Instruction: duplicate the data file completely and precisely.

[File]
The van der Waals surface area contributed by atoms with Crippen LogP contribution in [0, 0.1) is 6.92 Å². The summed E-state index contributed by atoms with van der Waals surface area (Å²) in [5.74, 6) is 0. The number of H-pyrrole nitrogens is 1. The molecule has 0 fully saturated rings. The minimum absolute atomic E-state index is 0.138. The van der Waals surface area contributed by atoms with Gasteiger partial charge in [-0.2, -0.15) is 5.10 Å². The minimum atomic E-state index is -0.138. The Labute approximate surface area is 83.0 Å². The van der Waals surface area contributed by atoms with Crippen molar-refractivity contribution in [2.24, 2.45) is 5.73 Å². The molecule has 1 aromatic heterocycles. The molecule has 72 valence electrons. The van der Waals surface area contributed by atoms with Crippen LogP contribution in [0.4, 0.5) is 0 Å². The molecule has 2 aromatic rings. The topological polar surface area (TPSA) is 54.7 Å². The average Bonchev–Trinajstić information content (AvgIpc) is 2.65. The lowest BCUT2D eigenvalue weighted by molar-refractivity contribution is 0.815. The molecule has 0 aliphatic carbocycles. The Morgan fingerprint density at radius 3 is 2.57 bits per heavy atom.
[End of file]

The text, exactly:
The van der Waals surface area contributed by atoms with Crippen LogP contribution in [0, 0.1) is 6.92 Å². The summed E-state index contributed by atoms with van der Waals surface area (Å²) in [5.74, 6) is 0. The number of H-pyrrole nitrogens is 1. The molecule has 0 fully saturated rings. The minimum absolute atomic E-state index is 0.138. The van der Waals surface area contributed by atoms with Gasteiger partial charge in [-0.2, -0.15) is 5.10 Å². The minimum atomic E-state index is -0.138. The Labute approximate surface area is 83.0 Å². The van der Waals surface area contributed by atoms with Crippen molar-refractivity contribution in [2.24, 2.45) is 5.73 Å². The molecule has 1 aromatic heterocycles. The molecule has 72 valence electrons. The van der Waals surface area contributed by atoms with Crippen LogP contribution in [0.4, 0.5) is 0 Å². The molecule has 2 aromatic rings. The topological polar surface area (TPSA) is 54.7 Å². The average Bonchev–Trinajstić information content (AvgIpc) is 2.65. The lowest BCUT2D eigenvalue weighted by molar-refractivity contribution is 0.815. The molecule has 0 aliphatic carbocycles. The Morgan fingerprint density at radius 3 is 2.57 bits per heavy atom.